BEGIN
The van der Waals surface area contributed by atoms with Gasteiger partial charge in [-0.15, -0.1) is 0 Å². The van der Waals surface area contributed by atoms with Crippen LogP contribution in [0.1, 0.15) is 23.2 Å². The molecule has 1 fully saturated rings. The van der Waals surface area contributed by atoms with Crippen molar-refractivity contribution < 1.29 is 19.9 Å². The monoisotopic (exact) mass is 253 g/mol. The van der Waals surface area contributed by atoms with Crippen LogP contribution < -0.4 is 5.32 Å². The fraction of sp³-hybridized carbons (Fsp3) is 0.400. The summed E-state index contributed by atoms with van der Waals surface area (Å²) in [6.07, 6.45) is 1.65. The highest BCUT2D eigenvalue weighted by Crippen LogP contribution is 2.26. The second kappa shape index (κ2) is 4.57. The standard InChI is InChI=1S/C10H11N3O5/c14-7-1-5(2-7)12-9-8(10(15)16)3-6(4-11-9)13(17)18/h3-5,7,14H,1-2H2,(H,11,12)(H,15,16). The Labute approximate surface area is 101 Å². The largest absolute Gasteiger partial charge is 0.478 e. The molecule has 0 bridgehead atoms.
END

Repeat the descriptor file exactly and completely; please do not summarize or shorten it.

The van der Waals surface area contributed by atoms with Gasteiger partial charge in [-0.15, -0.1) is 0 Å². The van der Waals surface area contributed by atoms with Crippen LogP contribution in [0.1, 0.15) is 23.2 Å². The molecule has 1 fully saturated rings. The van der Waals surface area contributed by atoms with Crippen molar-refractivity contribution < 1.29 is 19.9 Å². The monoisotopic (exact) mass is 253 g/mol. The van der Waals surface area contributed by atoms with Crippen LogP contribution < -0.4 is 5.32 Å². The fraction of sp³-hybridized carbons (Fsp3) is 0.400. The summed E-state index contributed by atoms with van der Waals surface area (Å²) in [6.07, 6.45) is 1.65. The highest BCUT2D eigenvalue weighted by Crippen LogP contribution is 2.26. The second kappa shape index (κ2) is 4.57. The standard InChI is InChI=1S/C10H11N3O5/c14-7-1-5(2-7)12-9-8(10(15)16)3-6(4-11-9)13(17)18/h3-5,7,14H,1-2H2,(H,11,12)(H,15,16). The Labute approximate surface area is 101 Å². The largest absolute Gasteiger partial charge is 0.478 e. The molecule has 0 bridgehead atoms.